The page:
What is another word for expects?

Pronunciation: [ɛkspˈɛkts] (IPA)

The verb "expects" means to anticipate or look forward to something happening in the future. It's a commonly used word in both personal and professional contexts. However, if you want to diversify your vocabulary, there are several synonyms for "expect" that you can use. For example, instead of saying "I expect to get a promotion soon," you could say "I anticipate a promotion coming my way," or "I have high hopes for a promotion." Other synonyms include "forecast," "foresee," "count on," "presume," and "reckon." These synonyms will help you convey the same meaning as "expect" but with more precision and variety.

What are the paraphrases for Expects?

Paraphrases are restatements of text or speech using different words and phrasing to convey the same meaning.
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What are the hypernyms for Expects?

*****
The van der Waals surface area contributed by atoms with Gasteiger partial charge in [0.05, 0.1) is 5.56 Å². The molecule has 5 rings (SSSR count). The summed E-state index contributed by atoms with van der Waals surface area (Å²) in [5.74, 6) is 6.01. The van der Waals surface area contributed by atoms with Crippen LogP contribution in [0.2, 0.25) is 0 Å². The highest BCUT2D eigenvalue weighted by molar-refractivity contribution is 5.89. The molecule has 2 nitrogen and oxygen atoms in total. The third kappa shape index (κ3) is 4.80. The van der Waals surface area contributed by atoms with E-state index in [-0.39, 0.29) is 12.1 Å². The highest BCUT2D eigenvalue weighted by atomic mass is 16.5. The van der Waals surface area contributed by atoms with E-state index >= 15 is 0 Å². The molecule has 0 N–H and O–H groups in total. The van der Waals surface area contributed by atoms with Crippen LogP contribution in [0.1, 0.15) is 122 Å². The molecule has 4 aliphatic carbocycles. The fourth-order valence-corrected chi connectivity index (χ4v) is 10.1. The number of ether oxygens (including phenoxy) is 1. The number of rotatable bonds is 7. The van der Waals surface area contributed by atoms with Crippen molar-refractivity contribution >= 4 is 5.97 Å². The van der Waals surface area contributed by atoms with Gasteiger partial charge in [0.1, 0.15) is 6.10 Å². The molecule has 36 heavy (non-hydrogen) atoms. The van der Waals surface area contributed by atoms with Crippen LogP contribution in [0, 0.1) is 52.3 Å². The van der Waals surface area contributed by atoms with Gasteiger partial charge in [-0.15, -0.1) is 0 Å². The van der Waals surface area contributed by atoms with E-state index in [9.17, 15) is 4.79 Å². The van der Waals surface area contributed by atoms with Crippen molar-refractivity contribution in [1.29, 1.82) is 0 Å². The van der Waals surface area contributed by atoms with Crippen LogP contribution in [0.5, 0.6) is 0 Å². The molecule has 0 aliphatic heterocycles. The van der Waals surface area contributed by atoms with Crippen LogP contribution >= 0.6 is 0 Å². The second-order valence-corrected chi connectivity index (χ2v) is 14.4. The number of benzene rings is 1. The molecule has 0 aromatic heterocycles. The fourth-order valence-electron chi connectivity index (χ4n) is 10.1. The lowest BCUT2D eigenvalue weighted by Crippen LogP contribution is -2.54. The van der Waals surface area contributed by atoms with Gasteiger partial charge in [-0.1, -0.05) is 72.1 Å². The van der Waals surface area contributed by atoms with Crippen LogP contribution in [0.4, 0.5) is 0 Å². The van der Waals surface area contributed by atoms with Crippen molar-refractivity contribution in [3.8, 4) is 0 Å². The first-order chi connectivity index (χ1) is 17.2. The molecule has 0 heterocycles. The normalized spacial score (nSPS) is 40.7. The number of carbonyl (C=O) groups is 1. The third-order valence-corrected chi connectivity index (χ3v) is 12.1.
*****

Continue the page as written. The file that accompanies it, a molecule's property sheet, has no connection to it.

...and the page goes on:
A hypernym is a word with a broad meaning that encompasses more specific words called hyponyms.

Usage examples for Expects

If a man expects to find in Him all that the human heart can contain of joy, and all that the human nature is susceptible of, he does not expect more than the explicit offers of Christ Himself warrant.
"The Expositor's Bible: The Gospel of St. John, Vol. I"
Marcus Dods
Christ expects acceptance on similar grounds.
"The Expositor's Bible: The Gospel of St. John, Vol. I"
Marcus Dods
She expects a man to be a saint.
"Lonesome Land"
B. M. Bower

Famous quotes with Expects

  • She not only expects the worst, but makes the worst of it when it happens.
    Michael Arlen
  • To all the rest of his Absurdities, (for vice is always unreasonable,) he adds one more, who expects that Vertue from another which he won't practise himself.
    Mary Astell
  • Hold yourself responsible for a higher standard than anybody expects of you. Never excuse yourself.
    Henry Ward Beecher
  • That industry expects you to prove yourself over and over again. Do I stay doing this, or do I raise my daughter and live surrounded by people who love me? Wasn't even really a choice.
    Lisa Bonet
  • The traveler was active; he went strenuously in search of people, of adventure, of experience. The tourist is passive; he expects interesting things to happen to him. He goes "sight-seeing."
    Daniel J. Boorstin

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